The Wenger Master Plan or The Decline of Legacy as Currency

Looking back at past achievements to assure future successes. Frankly it is a terrible narrative, and unfortunately one that Arsene Wenger himself succumbs to using when facing tough questions. It is also one thing that perhaps irks supporters who want him out more than anything else. To many, it is proof that the 67-year-old is stuck in the past; the world of football has changed and it is leaving him behind.

From a tactical standpoint, this argument has its merits. Most elite modern managers these days have phased out the number 10 position that Wenger loves perhaps most of all, and their tactics have their foundations in a more aggressive and proactive form of defense. Arsene is famously not a fan of defense, preferring to focus on the more creative attacking side of the game. This is not in itself a bad thing, so long as he employs coaches on his staff who do mind the business of defense, while making sure they compliment his offensive principles. I have argued in the past that this is perhaps not the case with the current staff, and should be examined in the summer by the club, but alas not the focus of this piece.

The reality is that Arsenal can no longer win games because they are the most innovative club in the league anymore. Sports Science is not an Arsenal thing. It is an every team in the world thing now. And to be fair, Arsene probably knew that he wouldn’t stay ahead of the curve on that forever. You can’t expect other teams in England not to adopt even the most rudimentary improvements in diet, exercise and recovery.

Luckily for the club, and its supporters both appreciative and otherwise, Wenger’s greatest foresight was into what the global economy meant to football, and how much of an impact it would permanently have on the game. Money was going to take over the sport, and almost from the off, he knew it.

As a quick reminder to those fans who “want their club back” from Mr. Wenger, let us go back to when he took over. A storied centurion of a stadium that was both antiquated and, by big club standards, small. A training facility shared with a local college. These were surroundings that positively startled players like Dennis Bergkamp and Patrick Viera when they arrived. In truth, besides the carpet that was Highbury’s pitch, there was not much to entice a player to the club besides its history.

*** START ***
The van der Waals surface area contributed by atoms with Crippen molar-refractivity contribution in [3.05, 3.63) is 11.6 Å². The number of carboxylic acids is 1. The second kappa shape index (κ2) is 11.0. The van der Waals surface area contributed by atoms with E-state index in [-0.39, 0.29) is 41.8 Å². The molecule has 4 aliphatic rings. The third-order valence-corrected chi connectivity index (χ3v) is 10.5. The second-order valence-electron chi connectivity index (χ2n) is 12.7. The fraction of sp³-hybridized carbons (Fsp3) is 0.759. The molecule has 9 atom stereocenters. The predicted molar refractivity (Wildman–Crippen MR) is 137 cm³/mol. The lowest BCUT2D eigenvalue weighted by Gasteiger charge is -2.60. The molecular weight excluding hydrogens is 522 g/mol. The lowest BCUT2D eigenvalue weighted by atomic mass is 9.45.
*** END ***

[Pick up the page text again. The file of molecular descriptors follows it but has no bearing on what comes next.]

Arsene Wenger knew also that even though Arsenal were a big club in terms of success and prestige, they were in no position to compete with the true giant clubs of the world (Barcelona, Manchester United, Real Madrid etc) and their giant international fan bases, revenue streams, and massive capacity stadiums. Arsenal throughout its history had predominantly been run prudently by descendants of the Bracewell-Smith and Hill-Wood families. The club was healthy, but hardly the richest in the world. In fact, it wasn’t until 2007 that outside money even took an interest in the club as an attractive business proposition, only after they had moved into the state of the art Emirates Stadium.

The decision to be financially prudent, and follow the lower cost model of buy talent young and develop, was not a popular one for many fans not willing to see the upside. Even before The Emirates, Arsene would cash in on quality players for the long-term health of the club. The Frenchman once famously parlayed his compatriot and young star Nicolas Anelka into a new training facility and Thierry Henry. Time has been kind to this moment in time, because it was certainly bewildering to some then. Wenger has always been willing to look toward the future of the club.

The move to the Emirates itself was necessary, hard as it was to lose Highbury for the Gunner faithful. The increased revenue from the stadium itself, along with the richer sponsorship deals and naming rights helped to pay the stadium off in full by 2013. To many supporters, this meant the club could spend freely again, and not have to sell their best players. While most players received salary bumps as something of a loyalty bonus through the lean times, and Arsenal went out and bought Mesut Ozil and Alexis Sanchez in 2013 and 2014 respectively, the perception has been rather different. Many supporters believe that Arsenal is not yet spending the money that they are able to. Wenger and his control of the purse strings are to blame for this stagnation.